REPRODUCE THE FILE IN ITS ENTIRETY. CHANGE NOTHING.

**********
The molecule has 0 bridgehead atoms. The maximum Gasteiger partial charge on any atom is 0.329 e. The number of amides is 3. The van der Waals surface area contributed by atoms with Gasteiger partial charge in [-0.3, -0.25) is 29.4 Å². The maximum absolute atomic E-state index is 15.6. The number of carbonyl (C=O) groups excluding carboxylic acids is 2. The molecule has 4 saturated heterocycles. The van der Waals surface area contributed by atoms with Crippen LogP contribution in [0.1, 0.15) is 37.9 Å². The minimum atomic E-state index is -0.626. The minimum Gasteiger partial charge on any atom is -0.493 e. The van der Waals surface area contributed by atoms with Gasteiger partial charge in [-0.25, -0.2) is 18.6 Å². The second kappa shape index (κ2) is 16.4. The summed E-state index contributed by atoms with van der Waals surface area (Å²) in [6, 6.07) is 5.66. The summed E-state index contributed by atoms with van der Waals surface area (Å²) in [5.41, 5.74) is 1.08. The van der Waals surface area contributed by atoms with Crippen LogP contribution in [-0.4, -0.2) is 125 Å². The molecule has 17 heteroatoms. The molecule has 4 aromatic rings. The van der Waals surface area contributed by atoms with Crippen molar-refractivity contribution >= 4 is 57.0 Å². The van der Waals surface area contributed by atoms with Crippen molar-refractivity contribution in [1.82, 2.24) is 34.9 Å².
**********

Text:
The molecule has 0 bridgehead atoms. The maximum Gasteiger partial charge on any atom is 0.329 e. The number of amides is 3. The van der Waals surface area contributed by atoms with Gasteiger partial charge in [-0.3, -0.25) is 29.4 Å². The maximum absolute atomic E-state index is 15.6. The number of carbonyl (C=O) groups excluding carboxylic acids is 2. The molecule has 4 saturated heterocycles. The van der Waals surface area contributed by atoms with Crippen LogP contribution in [0.1, 0.15) is 37.9 Å². The minimum atomic E-state index is -0.626. The minimum Gasteiger partial charge on any atom is -0.493 e. The van der Waals surface area contributed by atoms with Gasteiger partial charge in [-0.25, -0.2) is 18.6 Å². The second kappa shape index (κ2) is 16.4. The summed E-state index contributed by atoms with van der Waals surface area (Å²) in [6, 6.07) is 5.66. The summed E-state index contributed by atoms with van der Waals surface area (Å²) in [5.41, 5.74) is 1.08. The van der Waals surface area contributed by atoms with Crippen LogP contribution in [-0.4, -0.2) is 125 Å². The molecule has 17 heteroatoms. The molecule has 4 aromatic rings. The van der Waals surface area contributed by atoms with Crippen molar-refractivity contribution >= 4 is 57.0 Å². The van der Waals surface area contributed by atoms with Crippen molar-refractivity contribution in [1.82, 2.24) is 34.9 Å².